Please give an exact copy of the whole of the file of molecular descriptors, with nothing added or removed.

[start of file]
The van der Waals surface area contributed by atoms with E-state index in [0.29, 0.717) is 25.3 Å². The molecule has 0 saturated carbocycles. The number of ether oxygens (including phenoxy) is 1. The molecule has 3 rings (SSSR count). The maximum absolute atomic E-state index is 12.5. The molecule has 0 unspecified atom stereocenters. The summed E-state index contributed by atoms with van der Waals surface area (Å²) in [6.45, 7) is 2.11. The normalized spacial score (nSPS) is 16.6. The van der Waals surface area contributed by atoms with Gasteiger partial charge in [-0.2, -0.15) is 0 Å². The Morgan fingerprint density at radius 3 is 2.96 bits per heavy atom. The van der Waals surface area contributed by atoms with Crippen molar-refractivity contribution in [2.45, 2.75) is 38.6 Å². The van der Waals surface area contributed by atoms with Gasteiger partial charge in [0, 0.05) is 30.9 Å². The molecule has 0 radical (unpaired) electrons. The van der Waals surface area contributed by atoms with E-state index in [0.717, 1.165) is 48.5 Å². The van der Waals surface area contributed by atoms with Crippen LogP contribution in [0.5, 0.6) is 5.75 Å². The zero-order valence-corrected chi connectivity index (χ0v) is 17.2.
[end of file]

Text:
The van der Waals surface area contributed by atoms with E-state index in [0.29, 0.717) is 25.3 Å². The molecule has 0 saturated carbocycles. The number of ether oxygens (including phenoxy) is 1. The molecule has 3 rings (SSSR count). The maximum absolute atomic E-state index is 12.5. The molecule has 0 unspecified atom stereocenters. The summed E-state index contributed by atoms with van der Waals surface area (Å²) in [6.45, 7) is 2.11. The normalized spacial score (nSPS) is 16.6. The van der Waals surface area contributed by atoms with Gasteiger partial charge in [-0.2, -0.15) is 0 Å². The Morgan fingerprint density at radius 3 is 2.96 bits per heavy atom. The van der Waals surface area contributed by atoms with Crippen molar-refractivity contribution in [2.45, 2.75) is 38.6 Å². The van der Waals surface area contributed by atoms with Gasteiger partial charge in [0, 0.05) is 30.9 Å². The molecule has 0 radical (unpaired) electrons. The van der Waals surface area contributed by atoms with E-state index in [0.717, 1.165) is 48.5 Å². The van der Waals surface area contributed by atoms with Crippen LogP contribution in [0.5, 0.6) is 5.75 Å². The zero-order valence-corrected chi connectivity index (χ0v) is 17.2.